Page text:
Crime Library: Criminal Minds and Methods

Football Player and the Millionaire: Deadly Love Triangle

A Cold Case Gets Hot

  

Detectives brought the case to the District Attorney's Office for charges, but were told that they didn't have enough evidence to file charges. So the case languished on a shelf until 2009, when homicide prosecutor Matt Murphy asked investigator Larry Montgomery to take a look at it.

Montgomery sifted through all the evidence and even listened to taped telephone calls of citizens offering tips. One such conversation piqued his interest. On Feb. 11, 1995, a woman spoke to a detective about business dealings she and her husband had had with Johnston and Naposki.

On the tape, Montgomery could hear the unidentified woman calling her husband, Robert, to the phone. Robert said he met Johnston and Naposki at the gym and talked to them about investing in his software company. The month before the murder, Johnston visited the couple at home, and she said she could invest between $100,000 and $200,000. Johnston claimed to be a salesperson and inventor of heart valve devices. She also claimed to own a medical company and said she was planning on marrying Naposki. The identity of the couple who gave this lead, though, was a mystery.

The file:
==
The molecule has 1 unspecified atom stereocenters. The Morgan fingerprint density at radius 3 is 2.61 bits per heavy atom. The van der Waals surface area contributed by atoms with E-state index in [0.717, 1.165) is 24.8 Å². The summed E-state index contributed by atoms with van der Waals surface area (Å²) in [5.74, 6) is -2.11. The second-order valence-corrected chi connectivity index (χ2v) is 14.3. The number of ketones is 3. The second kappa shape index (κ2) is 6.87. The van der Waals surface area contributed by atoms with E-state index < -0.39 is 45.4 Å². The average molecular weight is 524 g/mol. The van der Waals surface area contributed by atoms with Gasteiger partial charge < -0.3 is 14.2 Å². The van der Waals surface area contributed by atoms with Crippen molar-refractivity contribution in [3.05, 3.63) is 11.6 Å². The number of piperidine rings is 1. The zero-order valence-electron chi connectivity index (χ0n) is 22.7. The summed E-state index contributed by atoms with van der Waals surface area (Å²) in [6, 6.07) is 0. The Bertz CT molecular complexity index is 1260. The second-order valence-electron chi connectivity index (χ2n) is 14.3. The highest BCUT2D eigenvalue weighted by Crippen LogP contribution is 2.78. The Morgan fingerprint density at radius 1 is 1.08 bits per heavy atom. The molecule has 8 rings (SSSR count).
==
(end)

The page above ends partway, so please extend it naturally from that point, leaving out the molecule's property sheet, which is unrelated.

Montgomery suspected that they may live in Irvine because it was an affluent area and the gym was located there. He went through Johnston's phone records, looking for an Irvine call in November 1994 and referenced several numbers in an old Criss Cross directory, trying to find a software company or someone named "Robert." He found "R. Cottrill." A background check revealed a Robert Cottrill who was married in 1995, lived in Irvine, had a gym membership, and owned a software company.

Montgomery called Cottril, and he admitted making the call after recognizing Johnston and Naposki from news accounts.

"It scared him, and he thought that maybe she did, in fact, kill him so she decided to call the police," Montgomery said.

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